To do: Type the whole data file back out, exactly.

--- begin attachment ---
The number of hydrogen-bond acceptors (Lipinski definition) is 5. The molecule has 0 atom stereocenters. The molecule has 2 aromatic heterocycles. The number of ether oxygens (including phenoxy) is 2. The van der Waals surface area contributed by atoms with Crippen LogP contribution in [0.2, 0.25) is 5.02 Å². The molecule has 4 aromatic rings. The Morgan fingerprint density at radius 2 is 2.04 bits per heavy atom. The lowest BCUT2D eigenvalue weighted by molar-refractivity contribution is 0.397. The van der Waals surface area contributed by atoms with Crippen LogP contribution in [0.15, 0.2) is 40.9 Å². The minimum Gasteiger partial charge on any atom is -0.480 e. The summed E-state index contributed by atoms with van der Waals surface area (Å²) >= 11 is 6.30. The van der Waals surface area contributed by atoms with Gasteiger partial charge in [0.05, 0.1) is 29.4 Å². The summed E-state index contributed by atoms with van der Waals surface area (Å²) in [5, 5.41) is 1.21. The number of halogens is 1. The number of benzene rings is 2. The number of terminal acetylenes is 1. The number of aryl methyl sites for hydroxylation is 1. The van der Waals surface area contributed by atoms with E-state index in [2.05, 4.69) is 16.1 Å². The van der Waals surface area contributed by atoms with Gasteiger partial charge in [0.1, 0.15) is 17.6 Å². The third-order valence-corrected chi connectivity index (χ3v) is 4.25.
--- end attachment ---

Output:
The number of hydrogen-bond acceptors (Lipinski definition) is 5. The molecule has 0 atom stereocenters. The molecule has 2 aromatic heterocycles. The number of ether oxygens (including phenoxy) is 2. The van der Waals surface area contributed by atoms with Crippen LogP contribution in [0.2, 0.25) is 5.02 Å². The molecule has 4 aromatic rings. The Morgan fingerprint density at radius 2 is 2.04 bits per heavy atom. The lowest BCUT2D eigenvalue weighted by molar-refractivity contribution is 0.397. The van der Waals surface area contributed by atoms with Crippen LogP contribution in [0.15, 0.2) is 40.9 Å². The minimum Gasteiger partial charge on any atom is -0.480 e. The summed E-state index contributed by atoms with van der Waals surface area (Å²) >= 11 is 6.30. The van der Waals surface area contributed by atoms with Gasteiger partial charge in [0.05, 0.1) is 29.4 Å². The summed E-state index contributed by atoms with van der Waals surface area (Å²) in [5, 5.41) is 1.21. The number of halogens is 1. The number of benzene rings is 2. The number of terminal acetylenes is 1. The number of aryl methyl sites for hydroxylation is 1. The van der Waals surface area contributed by atoms with E-state index in [2.05, 4.69) is 16.1 Å². The van der Waals surface area contributed by atoms with Gasteiger partial charge in [0.1, 0.15) is 17.6 Å². The third-order valence-corrected chi connectivity index (χ3v) is 4.25.